Brazil, lapdances etc

Ok the lap dance bit was just to spark people’s attention, chuckle.

I’m wondering about anyone and every one’s; impressions, feeling about, stories, etc. Pretty much anything you know, or have heard about Brazil. Any information that any one has and could share about moving, living and travelling there would be of great interest to me. Any Brazilians who could share there experience and feeling as a Brazilian local. I’m currently very interested in everything I can find about Brazil. Also, anyone who might be interested in going for coffee and discussing Brazilian culture (aka, telling me about it), or anyone who has a smattering of Portuguese and wouldn’t mind sharing, Please pm me :slight_smile:.

I hope for some interesting responses, I (currently) don't know much about Brazil but what I have heard has been very interesting.   :sunglasses: Let the wealth of stories and sharing begin :smiley:

IMHO the most important fact about Brazil is that it’s a country of extreme differences:

  • Regional differences: development, climate, mentality, etc. Are you thinking of a specific place or region?
  • Income gap between rich and poor: economists call it the “Brazilian disease” and it’s indeed sickening.
  • Diverging opinions on Brazil: ask some expats and they’ll usually say something like “I love this country and never want to leave” or “I can’t wait to get out of here” with very little in between. I usually oscillate between these opinions (but then again, I’m not living in Brazil).

Brazil does have some advantages over Taiwan, like… uh… the beaches, yes, there are some fantastic beaches… and… give me a second… of course Brazilian Portuguese is far easier to learn and master than Chinese… and… no hordes of scooters on the streets 'cause their tiny wheels would get stuck in a pothole every 2 meters. Also, in the opinion of my girlfriend (born in Taiwan), São Paulo is a wonderful city because there are “so many great restaurants”. :laughing:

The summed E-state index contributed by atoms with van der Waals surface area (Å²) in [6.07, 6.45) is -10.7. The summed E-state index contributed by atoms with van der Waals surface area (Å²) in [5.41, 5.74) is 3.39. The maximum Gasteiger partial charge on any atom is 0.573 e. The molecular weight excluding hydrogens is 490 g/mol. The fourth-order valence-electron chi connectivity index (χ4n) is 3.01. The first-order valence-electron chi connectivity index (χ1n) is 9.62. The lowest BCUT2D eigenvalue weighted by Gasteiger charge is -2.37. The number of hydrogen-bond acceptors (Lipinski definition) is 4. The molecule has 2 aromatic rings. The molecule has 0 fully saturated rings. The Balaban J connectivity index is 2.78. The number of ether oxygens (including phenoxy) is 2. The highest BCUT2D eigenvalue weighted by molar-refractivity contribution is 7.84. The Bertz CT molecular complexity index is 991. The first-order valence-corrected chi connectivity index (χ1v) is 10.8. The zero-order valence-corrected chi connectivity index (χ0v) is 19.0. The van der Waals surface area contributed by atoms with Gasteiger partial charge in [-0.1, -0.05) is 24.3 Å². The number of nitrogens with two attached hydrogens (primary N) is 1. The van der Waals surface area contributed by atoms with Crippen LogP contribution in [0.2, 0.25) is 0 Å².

I’ll let you know if I remember something else.

Kwl thanks, that’s helpful. :slight_smile: Did you live there for a while or just travel around for a bit?

I know nothing about lapdances and I’ve never been to Brazil, but I know a bit about Brazilian music from the 1900s to the 1980s, and a little bit about African religion in Brazil. Not sure if that’s really the kind of information you’re after!

IMO, Brazilian Portuguese is the most beautiful sounding language in the world. And, as hypermegaglobal says, I don’t think it’s too hard to learn, either.

Went out with a woman who had a Brazilian wax, which was nice.

[quote=“Highway Star”]Went out with a woman who had a Brazilian wax, which was nice.[/quote]…
are you sure…? was it a ‘landing strip’ or bare as can be…? Chuckle… little know girly fact brazilian means teansy bit left, Hawian wax is nuttin :smiley::smiley:

I spent 4 years there as a kid. I still go back regularly (at least every two years) as I have family members, friends and also business partners living in Brazil.

I could move to Brazil anytime I wanted, but for now I really appreciate living in a place where violent crime is pretty much non-existant. :wink:

Nevertheless, it is an amazing country.

See this talk of violent crime, is it really that bad? I mena no matter where you are it’s alot of violence and scariness? or is it mostly contained to the big cities and the poor districts? That’s mostly what I would expect, poverty generally breeds crime and violence. Is is any worse than large centers elsewhere? (such as north america, europe).

It’s really bad:

"Homicide is currently the major cause (58%) of early death for Brazilians. A report from the United Nations has revealed that while the country has only 2.8% of the world’s population, it is responsible for more than 11% of registered homicides.